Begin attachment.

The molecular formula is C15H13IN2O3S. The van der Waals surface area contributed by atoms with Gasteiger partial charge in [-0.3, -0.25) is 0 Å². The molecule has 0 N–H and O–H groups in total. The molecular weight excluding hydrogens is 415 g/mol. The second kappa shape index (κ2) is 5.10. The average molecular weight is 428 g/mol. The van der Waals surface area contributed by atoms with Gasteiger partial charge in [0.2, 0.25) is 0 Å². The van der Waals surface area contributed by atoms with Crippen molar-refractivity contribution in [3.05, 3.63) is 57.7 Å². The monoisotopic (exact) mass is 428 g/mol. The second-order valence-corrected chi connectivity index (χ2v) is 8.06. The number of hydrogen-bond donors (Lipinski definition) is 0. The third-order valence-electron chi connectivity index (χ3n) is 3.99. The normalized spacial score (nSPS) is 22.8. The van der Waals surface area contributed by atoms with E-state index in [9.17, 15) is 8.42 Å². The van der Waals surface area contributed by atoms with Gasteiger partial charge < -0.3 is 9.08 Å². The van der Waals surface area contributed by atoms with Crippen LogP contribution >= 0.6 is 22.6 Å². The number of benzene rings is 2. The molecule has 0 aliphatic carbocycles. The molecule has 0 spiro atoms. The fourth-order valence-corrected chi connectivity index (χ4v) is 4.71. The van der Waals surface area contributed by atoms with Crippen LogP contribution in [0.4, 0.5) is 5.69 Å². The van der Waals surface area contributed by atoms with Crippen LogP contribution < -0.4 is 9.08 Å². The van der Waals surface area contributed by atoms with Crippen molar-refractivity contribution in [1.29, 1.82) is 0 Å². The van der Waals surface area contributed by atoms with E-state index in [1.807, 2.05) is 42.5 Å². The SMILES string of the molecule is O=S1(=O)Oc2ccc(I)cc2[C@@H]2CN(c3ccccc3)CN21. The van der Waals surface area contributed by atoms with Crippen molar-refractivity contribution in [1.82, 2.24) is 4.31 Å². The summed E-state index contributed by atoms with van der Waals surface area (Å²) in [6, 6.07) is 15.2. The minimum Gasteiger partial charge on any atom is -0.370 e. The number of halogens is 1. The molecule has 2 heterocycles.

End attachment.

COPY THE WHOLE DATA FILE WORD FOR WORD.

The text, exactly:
The molecular formula is C15H13IN2O3S. The van der Waals surface area contributed by atoms with Gasteiger partial charge in [-0.3, -0.25) is 0 Å². The molecule has 0 N–H and O–H groups in total. The molecular weight excluding hydrogens is 415 g/mol. The second kappa shape index (κ2) is 5.10. The average molecular weight is 428 g/mol. The van der Waals surface area contributed by atoms with Gasteiger partial charge in [0.2, 0.25) is 0 Å². The van der Waals surface area contributed by atoms with Crippen molar-refractivity contribution in [3.05, 3.63) is 57.7 Å². The monoisotopic (exact) mass is 428 g/mol. The second-order valence-corrected chi connectivity index (χ2v) is 8.06. The number of hydrogen-bond donors (Lipinski definition) is 0. The third-order valence-electron chi connectivity index (χ3n) is 3.99. The normalized spacial score (nSPS) is 22.8. The van der Waals surface area contributed by atoms with E-state index in [9.17, 15) is 8.42 Å². The van der Waals surface area contributed by atoms with Gasteiger partial charge < -0.3 is 9.08 Å². The van der Waals surface area contributed by atoms with Crippen LogP contribution >= 0.6 is 22.6 Å². The number of benzene rings is 2. The molecule has 0 aliphatic carbocycles. The molecule has 0 spiro atoms. The fourth-order valence-corrected chi connectivity index (χ4v) is 4.71. The van der Waals surface area contributed by atoms with Crippen LogP contribution in [0.4, 0.5) is 5.69 Å². The van der Waals surface area contributed by atoms with Crippen LogP contribution < -0.4 is 9.08 Å². The van der Waals surface area contributed by atoms with Crippen molar-refractivity contribution in [1.29, 1.82) is 0 Å². The van der Waals surface area contributed by atoms with E-state index in [1.807, 2.05) is 42.5 Å². The SMILES string of the molecule is O=S1(=O)Oc2ccc(I)cc2[C@@H]2CN(c3ccccc3)CN21. The van der Waals surface area contributed by atoms with Crippen molar-refractivity contribution in [1.82, 2.24) is 4.31 Å². The summed E-state index contributed by atoms with van der Waals surface area (Å²) in [6, 6.07) is 15.2. The minimum Gasteiger partial charge on any atom is -0.370 e. The number of halogens is 1. The molecule has 2 heterocycles.